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Faculty Profile: Dr. William Storm

EU’s New Resident Medievalist

Dr. William Storm, unlike his tempestuous surname, is the exemplar of order in a classic bowtie and suit jacket. “One of my high school teachers, Mr. Powers, wore bowties and he gave me my first one. And my favorite Muppet is Fozzie, so put those together and those are my bowtie idols.” Walking into the new Visiting Assistant English Professor’s office, you find yourself greeted by two large bookshelves filled with a smattering of texts, the largest and most formidable of them undoubtedly “The Riverside Shakespeare,” a collection that Dr. Storm is particularly affectionate towards because of its stalwart presence throughout various stages of his life. Next to the busy stream of students and faculty walking immediately outside of his office door, the quiet of the inside is peaceful, almost monastic in its atmosphere.

New to Eastern this semester, Dr. Storm teaches three English courses: Milton and the Seventeenth Century, Survey of British Literature, and College Writing. If his discipline was not immediately apparent through his course schedule, perhaps the three postcards of medieval art from the Minneapolis Art Institute plastered on the front of his office door are a giveaway. “I’m a medievalist, I should have something that looks medieval,” Dr. Storm smiles. Earning his PhD from Marquette University, Dr. Storm’s dissertation inspected the various depictions of heaven and creation in two, well-known medieval texts, “Pearl” and “Piers Plowman.” More specifically, the medievalist asked questions of “space and place,” an area of study pioneered by Yi-Fu Tan, author of “Space and Place: The Perspective of Experience,” a text that seeks to understand the ways in which people feel and think about space.

This foundation of “space and place” is still evident in Dr. Storm’s research as seen by the smattering of books on this topic laid out neatly on his desk. Perhaps serving as inspiration or as a reminder of future endeavors, the book titles include “The Practice of Everyday Life,” “Everyday Aesthetics,” and “Critique of Everyday Life,” among others. Dr. Storm hopes to continue his work in the medieval world of literature with an in-depth look at marriage in a variety of texts, specifically focusing on issues of “space and place” within the larger institution of matrimony.

Prior to his dedication to medieval literature, Dr. Storm grew up in New Orleans, Louisiana, attending a private, Jesuit preparatory school – its rigorous academics allowing him to  ultimately recognize the value of literature. “Ever since I was very young, I knew that books mattered,” Dr. Storm elaborates. “I couldn’t probably express why they mattered. But I always knew there was comfort and something of value there.” What triggered these bibliophile tendencies? “The Indian in the Cupboard,” a children’s fantasy novel by British author Lynne Reid Banks, and a note attachd  from his father: “I know how much you love reading, I hope you never stop.” Following this sentiment, Dr. Storm’s education at the New Orleans prep school was fittingly rigorous, where he was continually pushed to read — finding himself reading “Julius Caesar,” “Animal Farm,” “Cat’s Cradle,” etc. Initially pre-med in college due to familial expectation, Dr. Storm fell for his first love once more, earning a B.A. in English Literature at Marquette University. From there, he moved to University of Mississippi for a master’s degree in English. Wishing to pursue this love further, Dr. Storm found himself once again at Marquette, where he earned his PhD, specializing in medieval literature.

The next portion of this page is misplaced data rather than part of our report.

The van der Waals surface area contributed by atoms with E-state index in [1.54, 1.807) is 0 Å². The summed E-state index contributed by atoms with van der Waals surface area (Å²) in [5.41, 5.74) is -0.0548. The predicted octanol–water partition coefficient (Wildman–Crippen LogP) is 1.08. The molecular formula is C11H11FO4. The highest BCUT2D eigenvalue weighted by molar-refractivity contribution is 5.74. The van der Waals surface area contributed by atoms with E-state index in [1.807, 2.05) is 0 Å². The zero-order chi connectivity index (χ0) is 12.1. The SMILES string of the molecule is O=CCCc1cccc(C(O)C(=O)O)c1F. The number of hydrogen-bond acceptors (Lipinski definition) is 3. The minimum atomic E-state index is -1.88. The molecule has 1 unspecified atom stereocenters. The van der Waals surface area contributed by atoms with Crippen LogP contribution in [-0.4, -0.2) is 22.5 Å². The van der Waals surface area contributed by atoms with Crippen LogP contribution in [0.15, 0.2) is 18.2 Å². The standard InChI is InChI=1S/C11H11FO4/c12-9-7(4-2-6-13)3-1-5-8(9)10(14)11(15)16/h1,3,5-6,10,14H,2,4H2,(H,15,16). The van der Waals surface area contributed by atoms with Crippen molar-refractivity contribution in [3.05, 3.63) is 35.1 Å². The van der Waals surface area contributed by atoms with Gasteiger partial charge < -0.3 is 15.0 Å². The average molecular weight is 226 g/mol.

When asked about his role at Eastern, Dr. Storm hopes to have “the ability to help students learn about these old things…[for] people read not to have their beliefs confirmed but to have them challenged. I want the books and the texts to do that.” Ultimately, Dr. Storm’s mission for this small, Christian university is hopeful: “I’m here to help. They’ve done such great things. The last thing I want to do is take away from it, so if I can help in any way, to cover courses, to give our students more breadth of the literary experience.” Dr. Storm’s attitude of helpfulness is aimed towards the English department, who the medievalist deems “good people who deserve whatever help I can give.”

Ultimately, Dr. Storm hopes his students see him as passionate, goofy, and fair, a man dedicated to the good of literature. Inspiring dedication throughout the year, Dr. Storm will be teaching Shakespeare, Masterpieces of European Literature, and College Writing next semester. If you need a touch of the medieval in your day, visit Dr. Storm’s office, where you’ll find him reading Chaucer, sipping hot chocolate (not coffee or tea), and listening to a compilation of classical music.

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